Her er det åpenbare samfunnsgevinster, men denne typen varsler vil også kunne legge føringer på hvordan næringer innretter seg og drives. Trusler kan reduseres, og vi kan øke konkurranseevnen basert på fremtidskunnskap om vær, vann og vind.
Seminaret arrangeres som en del av prosjektet Seasonal Forecasting Engine, som er finansiert av Norges Forskningsråd.
10:00 – Velkommen ved Øyvind Paasche, Bjerknessenteret og NORCE
10:05 – Hva menes med klimarisiko? Linda Nøstbakken, Prorektor NHH, medlem av klimarisikoutvalget
10:20 – Lange værvarsler: Erik Kolstad, NORCE og Bjerknessenteret
10:35 – Norges forhold til klimarisiko: Klima- og miljøminister Sveinung Rotevatn
10:50 – Klimarisiko innen energi-kraftproduksjon: Jannicke Hilland, adm.dir. BKK
11:00 – Klimarisiko innen bank/finans: Ragnhild Janbu Fresvik, konserndirektør Sparebanken Vest
11:10 – Havvind: en demper av klimarisiko? Beate Myking, direktør for fornybare løsninger, Equinor
11:20 – Klimarisiko innen forsikring: Espen Opedal, adm.dir. Tryg Norge
11:30 – Klimarisiko innen shipping: Erlend M. Knudsen, Global Sustainability Manager, StormGeo
11:40 – Åpen diskusjon med panel bestående av innledere
12.00 – Påskevarsel, lunsj og sosialt
UPDATE: The seminar is postponed due to the Corona crisis.
The Bjerknes Centre for Climate Research at the University of Bergen and Christian Michelsen Institute (CMI) are organizing a one-day, invitation-only workshop entitled How climate change is shaping Africa. The workshop will take place at Litteraturhuset in Bergen from 10 a.m. to 6 p.m. on 21 April 2020, ending with a workshop dinner. Norway’s minister of international development, Dag Inge Ulstein, has agreed to open the workshop, and Henrik Urdal – the director of PRIO – will give one of the keynote presentations.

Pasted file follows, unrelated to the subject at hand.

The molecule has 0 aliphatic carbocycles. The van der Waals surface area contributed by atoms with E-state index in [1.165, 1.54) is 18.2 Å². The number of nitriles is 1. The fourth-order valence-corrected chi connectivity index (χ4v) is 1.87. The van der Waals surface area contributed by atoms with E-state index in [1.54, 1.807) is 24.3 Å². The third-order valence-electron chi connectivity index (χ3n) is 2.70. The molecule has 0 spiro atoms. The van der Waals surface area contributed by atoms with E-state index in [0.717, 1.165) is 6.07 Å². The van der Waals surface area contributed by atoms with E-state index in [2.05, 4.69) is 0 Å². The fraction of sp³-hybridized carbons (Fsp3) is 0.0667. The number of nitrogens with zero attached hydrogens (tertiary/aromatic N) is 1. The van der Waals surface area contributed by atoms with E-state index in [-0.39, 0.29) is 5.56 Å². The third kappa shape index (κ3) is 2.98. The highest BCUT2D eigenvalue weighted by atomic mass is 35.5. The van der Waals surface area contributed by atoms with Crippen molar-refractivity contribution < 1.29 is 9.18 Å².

The goal of the workshop is to identify new opportunities for cross-disciplinary research on climate change and African development in Norway. Structurally, the workshop will consist of two parts: 1) Invited keynote presentations covering policy, scientific challenges, and knowledge gaps and needs; and 2) Group work to discuss concrete opportunities for research proposals (identify relevant calls, construct proposal outlines). We also aim to write a policy brief or perspective article based on the discussions.